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Next-Gen Games: $6-10 Million

Filed under: General Gaming | Nintendo Wii | PS3 | Xbox 360
Posted by Jeremy on November 16, 2005 10:04 AM
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According to a Screen Digest market analysis, next-gen games will cost bewteen $6 and $10 million to develop, as compared to the current cost of about $3 to $6 million. The analysis concludes that due to the extremely high cost of development there will only be about 80 profitable games per year and that there will be continued consolidation in the industry as developers/publishers like EA will continue to buy out the smaller competition. Once again, we see the video game industry headed in the direction of Hollywood where only safe, tried-and-true formulas get made into movies. However, Nintendo is aware of this and a goal with their Revolution is to make development costs lower. Also, as companies learn how to code for the next-gens, costs will likely decrease. Still, less variety is a bad thing and something that we'll be keeping our eye on.

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Next generation consoles ask tough questions of the games publishers as development costs are set to soar

London 16th November 2005: The launch of the next generation consoles will see games publishers' development costs increase dramatically. The current cost of console games development typically ranges between $3 and $6 million per title. This is set to increase to $6 to $10 million for the forthcoming new machines from Microsoft, Sony and Nintendo, with extreme cases surpassing $20 million.

However, set against this background of increasing development costs, the games industry is in rude health, with forecast growth of 9-10% over the next four years, though 2005 is forecast to be flat whilst the industry waits for the arrival of the next generation consoles.

According to a new ground breaking report from Screen Digest - Games Software Publishing: Strategies for market success ? games publishers will have to choose their development strategies carefully as the cost of a failed title becomes even more pronounced. Screen Digest estimates that the number of profitable titles per year could fall as low as 80 as developers and publishers are forced to focus on fewer and higher quality titles.

The report predicts continued industry consolidation and the demise of smaller publishers which lack viable growth strategies. Currently, the large American publishers seem best placed and most capable to succeed. Japanese and European publishers, although creatively successful, will need to get their houses in order and focus on other key aspects of running a games business ? strategy, marketing, finance, licensing and human resources.

This new landscape will undoubtedly force publishers to carefully consider their development strategies. Titles which are based on third party IP such as that owned by the movie studios, sports associations and sports personalities have traditionally been considered a safer bet than original content titles which are more volatile, either selling very well or very poorly.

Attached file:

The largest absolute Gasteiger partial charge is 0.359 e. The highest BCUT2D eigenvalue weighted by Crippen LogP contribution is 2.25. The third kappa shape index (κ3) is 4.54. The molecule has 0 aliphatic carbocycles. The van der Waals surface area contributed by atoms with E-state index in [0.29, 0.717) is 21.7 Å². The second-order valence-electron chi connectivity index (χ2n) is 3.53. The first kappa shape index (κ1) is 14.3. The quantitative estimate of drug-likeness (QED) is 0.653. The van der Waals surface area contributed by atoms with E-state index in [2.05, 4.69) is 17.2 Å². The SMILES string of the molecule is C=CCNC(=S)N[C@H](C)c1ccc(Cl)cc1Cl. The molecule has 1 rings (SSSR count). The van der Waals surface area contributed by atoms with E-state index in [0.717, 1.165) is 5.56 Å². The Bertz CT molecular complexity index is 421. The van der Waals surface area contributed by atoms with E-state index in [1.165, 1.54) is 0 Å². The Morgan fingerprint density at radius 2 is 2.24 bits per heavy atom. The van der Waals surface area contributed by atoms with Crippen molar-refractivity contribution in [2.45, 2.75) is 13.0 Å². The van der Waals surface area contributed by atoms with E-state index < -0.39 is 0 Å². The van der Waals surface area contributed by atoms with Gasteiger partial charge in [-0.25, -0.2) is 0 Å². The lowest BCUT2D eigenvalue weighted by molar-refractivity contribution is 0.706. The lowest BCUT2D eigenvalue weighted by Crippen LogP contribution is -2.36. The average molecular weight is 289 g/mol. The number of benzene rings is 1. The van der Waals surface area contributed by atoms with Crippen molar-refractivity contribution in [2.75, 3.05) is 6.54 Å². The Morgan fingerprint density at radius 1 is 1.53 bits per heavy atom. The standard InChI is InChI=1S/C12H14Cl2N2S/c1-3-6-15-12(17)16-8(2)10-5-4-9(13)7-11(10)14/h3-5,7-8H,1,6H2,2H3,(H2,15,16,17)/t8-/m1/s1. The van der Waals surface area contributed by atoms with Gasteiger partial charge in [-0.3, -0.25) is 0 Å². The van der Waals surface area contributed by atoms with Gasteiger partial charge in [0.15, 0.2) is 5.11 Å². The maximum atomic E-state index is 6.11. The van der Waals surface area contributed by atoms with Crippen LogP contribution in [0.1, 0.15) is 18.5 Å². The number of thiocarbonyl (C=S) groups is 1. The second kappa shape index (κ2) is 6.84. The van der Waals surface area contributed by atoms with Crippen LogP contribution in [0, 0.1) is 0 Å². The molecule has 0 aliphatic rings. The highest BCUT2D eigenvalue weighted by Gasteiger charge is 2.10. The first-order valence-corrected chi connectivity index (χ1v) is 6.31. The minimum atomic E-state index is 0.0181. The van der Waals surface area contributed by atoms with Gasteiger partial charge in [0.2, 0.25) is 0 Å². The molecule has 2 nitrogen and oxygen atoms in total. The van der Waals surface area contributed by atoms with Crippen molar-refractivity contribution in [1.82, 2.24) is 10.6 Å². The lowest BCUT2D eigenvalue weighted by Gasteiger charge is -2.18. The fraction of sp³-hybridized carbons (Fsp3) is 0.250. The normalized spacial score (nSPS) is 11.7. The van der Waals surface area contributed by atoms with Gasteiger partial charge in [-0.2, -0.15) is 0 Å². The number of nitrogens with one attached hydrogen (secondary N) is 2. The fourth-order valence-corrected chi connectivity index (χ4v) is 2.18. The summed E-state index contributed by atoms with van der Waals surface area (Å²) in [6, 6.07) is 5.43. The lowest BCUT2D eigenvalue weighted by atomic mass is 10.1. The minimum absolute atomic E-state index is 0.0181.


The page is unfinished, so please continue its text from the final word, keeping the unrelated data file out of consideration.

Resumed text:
Screen Digest's analysis shows that in the US in 2004, titles based on licensed IP, such as Madden NFL 2005, sold 23% more units than titles based on original content. However, the short term revenue gains of licensed IP, does not necessarily translate into greater profits. Licensing costs are rising as IP owners become increasingly aware of the growing importance of the games medium.

While the majority of games released in 2004 and 2005 by the major publishers will have been profitable, looking ahead new revenue streams will take on increased significance for games publishers. The total online PC games market topped $1bn in the West in 2004 and is expected to exceed $2bn by 2007. Mobile and digital distribution also offer growing new incremental revenue streams for publishers.

The author of the report, Marc de Gentile-Williams, states: "At 30 years of age, the games industry still suffers from an endemic lack of professional management compared to less mature industries such as the mobile telephony and the internet industries. The high number of bankruptcies - despite favourable market conditions - is testament to this fact. Games companies must complement their formidable creative and technological achievements with strong business planning and analysis in order to reap the benefits of the next phase of console market growth".

Editors' Notes

The research and analysis contained in this press release is taken from the new Screen Digest report: Games Software Publishing: Strategies for market success. The report is the first study to identify the world's most profitable games publishers and reveals the strategies that have lead to their success. Employing analytical techniques never before applied to the games sector, the report critically examines a range of operating and growth strategies for games publishers.

Screen Digest is the pre-eminent source of business intelligence, research, and analysis on global audiovisual media. Screen Digest the journal has been published for more than 30 years and is read in over 40 countries. Screen Digest is primarily a research company and publishes a rapidly growing number of major business reports on media markets. The company also offers continuous online research services providing searchable access to a vast database of global audiovisual market research information. Screen Digest also provides single client consultancy services and has undertaken a wide variety of bespoke projects on behalf of numerous national and international organisations.

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